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The Debt: What America Owes to Blacks Paperback – January 1, 2001
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"Engaging...important...supports his attempts to reclaim African heitage and empower African-Americans." --The Washington Post
"Incisive...keenly observed...beautifully written." --The Philadelphia Inquirer
About the Author
Randall Robinson is the founder and president of TransAfrica, the organization that spearheaded the movement to influence U.S. policies toward international black leadership. He is the author of Defending the Spirit: A Black Life in America, The Debt: What America Owes to Blacks and The Reckoning: What Blacks Owe To Each Other. Frequently featured in major print media, he has appeared on Charlie Rose, Today, Good Morning America, and the MacNeil/Lehrer NewsHour, among others.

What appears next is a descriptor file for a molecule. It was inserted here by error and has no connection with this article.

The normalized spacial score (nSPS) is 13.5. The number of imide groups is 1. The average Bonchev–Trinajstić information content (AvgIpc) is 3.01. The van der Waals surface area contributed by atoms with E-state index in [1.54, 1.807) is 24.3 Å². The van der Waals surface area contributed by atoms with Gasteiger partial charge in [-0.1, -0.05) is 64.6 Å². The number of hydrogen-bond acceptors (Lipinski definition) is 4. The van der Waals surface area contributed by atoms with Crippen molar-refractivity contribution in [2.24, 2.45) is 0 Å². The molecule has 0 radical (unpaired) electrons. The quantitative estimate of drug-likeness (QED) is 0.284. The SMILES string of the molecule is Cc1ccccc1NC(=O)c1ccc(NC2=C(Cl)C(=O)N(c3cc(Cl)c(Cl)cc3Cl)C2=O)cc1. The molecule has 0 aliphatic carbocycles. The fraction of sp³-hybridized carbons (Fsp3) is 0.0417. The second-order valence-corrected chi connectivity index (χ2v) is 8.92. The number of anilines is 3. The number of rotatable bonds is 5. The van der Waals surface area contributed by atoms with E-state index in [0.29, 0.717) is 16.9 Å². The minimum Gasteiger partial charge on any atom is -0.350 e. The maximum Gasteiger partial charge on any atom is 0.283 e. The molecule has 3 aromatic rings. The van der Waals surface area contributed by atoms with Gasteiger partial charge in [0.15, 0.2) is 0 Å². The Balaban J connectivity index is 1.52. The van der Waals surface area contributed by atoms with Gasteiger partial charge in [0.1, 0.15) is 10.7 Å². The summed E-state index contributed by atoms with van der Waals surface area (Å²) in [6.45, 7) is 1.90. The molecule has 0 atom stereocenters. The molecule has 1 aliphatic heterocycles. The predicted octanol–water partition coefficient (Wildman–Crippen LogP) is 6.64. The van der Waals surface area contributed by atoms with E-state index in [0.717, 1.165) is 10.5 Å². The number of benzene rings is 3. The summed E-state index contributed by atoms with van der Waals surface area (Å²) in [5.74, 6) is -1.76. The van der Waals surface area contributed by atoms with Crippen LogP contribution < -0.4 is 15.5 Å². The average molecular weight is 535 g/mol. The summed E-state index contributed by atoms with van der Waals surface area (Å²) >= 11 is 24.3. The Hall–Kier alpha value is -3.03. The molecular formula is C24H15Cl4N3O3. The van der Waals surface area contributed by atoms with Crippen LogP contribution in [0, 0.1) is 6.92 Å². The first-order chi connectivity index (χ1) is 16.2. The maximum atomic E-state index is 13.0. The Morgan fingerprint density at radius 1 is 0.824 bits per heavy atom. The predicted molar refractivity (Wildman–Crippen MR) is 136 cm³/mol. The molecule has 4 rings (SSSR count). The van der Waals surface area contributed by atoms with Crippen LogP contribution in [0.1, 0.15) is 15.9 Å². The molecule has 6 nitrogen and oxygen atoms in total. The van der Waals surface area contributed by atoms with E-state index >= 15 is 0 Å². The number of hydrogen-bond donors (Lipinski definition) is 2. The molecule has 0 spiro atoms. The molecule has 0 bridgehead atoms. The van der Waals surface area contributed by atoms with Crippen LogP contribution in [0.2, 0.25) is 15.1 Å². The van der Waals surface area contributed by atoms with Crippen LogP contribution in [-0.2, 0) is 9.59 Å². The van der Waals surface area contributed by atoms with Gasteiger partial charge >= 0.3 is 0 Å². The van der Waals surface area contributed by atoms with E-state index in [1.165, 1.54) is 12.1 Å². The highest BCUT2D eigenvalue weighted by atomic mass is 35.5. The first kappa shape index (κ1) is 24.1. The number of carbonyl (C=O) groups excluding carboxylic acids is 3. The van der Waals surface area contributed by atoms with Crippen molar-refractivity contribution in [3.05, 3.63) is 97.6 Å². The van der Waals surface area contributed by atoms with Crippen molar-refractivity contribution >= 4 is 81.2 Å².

Top customer reviews
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He asks the ultimate question, how can blacks (and any minorities) look at the monuments of the so-called founding fathers with pride?
I fear that this book will be treasured among a too small circle of readers. I find that people are embarrassed by this idea. People who hear of the idea of the debt usually say, Well I don't know if I agree with him.
It is okay to disagree ... because the book is about so much more than reparation. This is excellent writing ... a powerful beautiful stunning work ... literature and history and poetry and music and social provocation.
Robinson might be talking about investing some reparation money in educational opportunity for black people, and this might be controversial, but for me, reading this book is feeling strongly that it is not white people Robinson wants to waken but black people ... white people may be indifferent, oblivious, and evasive ... but black people haven't had a paradigm safe enough to realize their own predicament. This is Robinson's concern ... And his work is wondrous to read. The Debt should be required reading wherever reading is required.
I fear it will be overlooked after the fashion of Amistad and Beloved ... and this would be a shame ... for there's a stirring excellence in this work and it is a privilege to experience it.
I recommend this book to anyone who can read ... and if you know someone who cannot read, this book can be read out loud.